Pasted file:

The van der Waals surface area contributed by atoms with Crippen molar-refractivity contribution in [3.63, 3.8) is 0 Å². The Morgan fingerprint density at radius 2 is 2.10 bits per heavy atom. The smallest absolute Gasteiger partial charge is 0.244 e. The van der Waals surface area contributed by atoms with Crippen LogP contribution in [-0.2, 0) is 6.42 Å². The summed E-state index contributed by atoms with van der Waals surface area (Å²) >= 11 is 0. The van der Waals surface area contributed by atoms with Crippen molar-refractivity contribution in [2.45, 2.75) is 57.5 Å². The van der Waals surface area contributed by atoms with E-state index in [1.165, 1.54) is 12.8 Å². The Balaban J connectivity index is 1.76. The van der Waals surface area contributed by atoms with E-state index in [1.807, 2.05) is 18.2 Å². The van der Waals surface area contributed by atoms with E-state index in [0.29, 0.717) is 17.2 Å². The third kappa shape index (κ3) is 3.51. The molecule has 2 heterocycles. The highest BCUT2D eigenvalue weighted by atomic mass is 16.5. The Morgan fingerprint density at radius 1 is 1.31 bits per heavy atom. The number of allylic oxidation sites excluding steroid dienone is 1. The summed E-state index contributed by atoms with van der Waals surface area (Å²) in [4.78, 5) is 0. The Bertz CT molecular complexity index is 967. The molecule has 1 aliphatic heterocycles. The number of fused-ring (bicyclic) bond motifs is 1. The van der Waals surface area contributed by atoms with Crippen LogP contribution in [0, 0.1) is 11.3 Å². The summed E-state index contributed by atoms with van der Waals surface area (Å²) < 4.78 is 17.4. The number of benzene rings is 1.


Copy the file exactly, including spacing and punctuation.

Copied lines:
The van der Waals surface area contributed by atoms with Crippen molar-refractivity contribution in [3.63, 3.8) is 0 Å². The Morgan fingerprint density at radius 2 is 2.10 bits per heavy atom. The smallest absolute Gasteiger partial charge is 0.244 e. The van der Waals surface area contributed by atoms with Crippen LogP contribution in [-0.2, 0) is 6.42 Å². The summed E-state index contributed by atoms with van der Waals surface area (Å²) >= 11 is 0. The van der Waals surface area contributed by atoms with Crippen molar-refractivity contribution in [2.45, 2.75) is 57.5 Å². The van der Waals surface area contributed by atoms with E-state index in [1.165, 1.54) is 12.8 Å². The Balaban J connectivity index is 1.76. The van der Waals surface area contributed by atoms with E-state index in [1.807, 2.05) is 18.2 Å². The van der Waals surface area contributed by atoms with E-state index in [0.29, 0.717) is 17.2 Å². The third kappa shape index (κ3) is 3.51. The molecule has 2 heterocycles. The highest BCUT2D eigenvalue weighted by atomic mass is 16.5. The Morgan fingerprint density at radius 1 is 1.31 bits per heavy atom. The number of allylic oxidation sites excluding steroid dienone is 1. The summed E-state index contributed by atoms with van der Waals surface area (Å²) in [4.78, 5) is 0. The Bertz CT molecular complexity index is 967. The molecule has 1 aliphatic heterocycles. The number of fused-ring (bicyclic) bond motifs is 1. The van der Waals surface area contributed by atoms with Crippen LogP contribution in [0, 0.1) is 11.3 Å². The summed E-state index contributed by atoms with van der Waals surface area (Å²) < 4.78 is 17.4. The number of benzene rings is 1.